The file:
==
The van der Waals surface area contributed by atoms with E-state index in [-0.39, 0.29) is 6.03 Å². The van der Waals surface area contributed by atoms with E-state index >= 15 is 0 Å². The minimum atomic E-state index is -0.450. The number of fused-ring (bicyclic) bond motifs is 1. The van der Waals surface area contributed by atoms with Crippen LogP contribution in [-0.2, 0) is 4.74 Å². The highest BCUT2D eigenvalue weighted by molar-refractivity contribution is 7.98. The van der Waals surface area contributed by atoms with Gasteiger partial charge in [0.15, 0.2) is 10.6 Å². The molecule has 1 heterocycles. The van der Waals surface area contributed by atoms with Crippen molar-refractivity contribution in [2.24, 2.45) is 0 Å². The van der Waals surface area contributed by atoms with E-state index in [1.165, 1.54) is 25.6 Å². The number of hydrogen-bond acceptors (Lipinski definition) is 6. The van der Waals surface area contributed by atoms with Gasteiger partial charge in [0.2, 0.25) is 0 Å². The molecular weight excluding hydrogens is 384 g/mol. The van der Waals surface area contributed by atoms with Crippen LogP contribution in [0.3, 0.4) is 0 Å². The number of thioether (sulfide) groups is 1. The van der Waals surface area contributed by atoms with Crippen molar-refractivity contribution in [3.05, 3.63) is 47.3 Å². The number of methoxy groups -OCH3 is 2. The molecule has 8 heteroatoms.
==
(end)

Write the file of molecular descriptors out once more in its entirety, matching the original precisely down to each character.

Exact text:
The van der Waals surface area contributed by atoms with E-state index in [-0.39, 0.29) is 6.03 Å². The van der Waals surface area contributed by atoms with E-state index >= 15 is 0 Å². The minimum atomic E-state index is -0.450. The number of fused-ring (bicyclic) bond motifs is 1. The van der Waals surface area contributed by atoms with Crippen LogP contribution in [-0.2, 0) is 4.74 Å². The highest BCUT2D eigenvalue weighted by molar-refractivity contribution is 7.98. The van der Waals surface area contributed by atoms with Gasteiger partial charge in [0.15, 0.2) is 10.6 Å². The molecule has 1 heterocycles. The van der Waals surface area contributed by atoms with Crippen molar-refractivity contribution in [2.24, 2.45) is 0 Å². The van der Waals surface area contributed by atoms with E-state index in [1.165, 1.54) is 25.6 Å². The number of hydrogen-bond acceptors (Lipinski definition) is 6. The van der Waals surface area contributed by atoms with Gasteiger partial charge in [0.2, 0.25) is 0 Å². The molecular weight excluding hydrogens is 384 g/mol. The van der Waals surface area contributed by atoms with Crippen LogP contribution in [0.3, 0.4) is 0 Å². The number of thioether (sulfide) groups is 1. The van der Waals surface area contributed by atoms with Crippen molar-refractivity contribution in [3.05, 3.63) is 47.3 Å². The number of methoxy groups -OCH3 is 2. The molecule has 8 heteroatoms.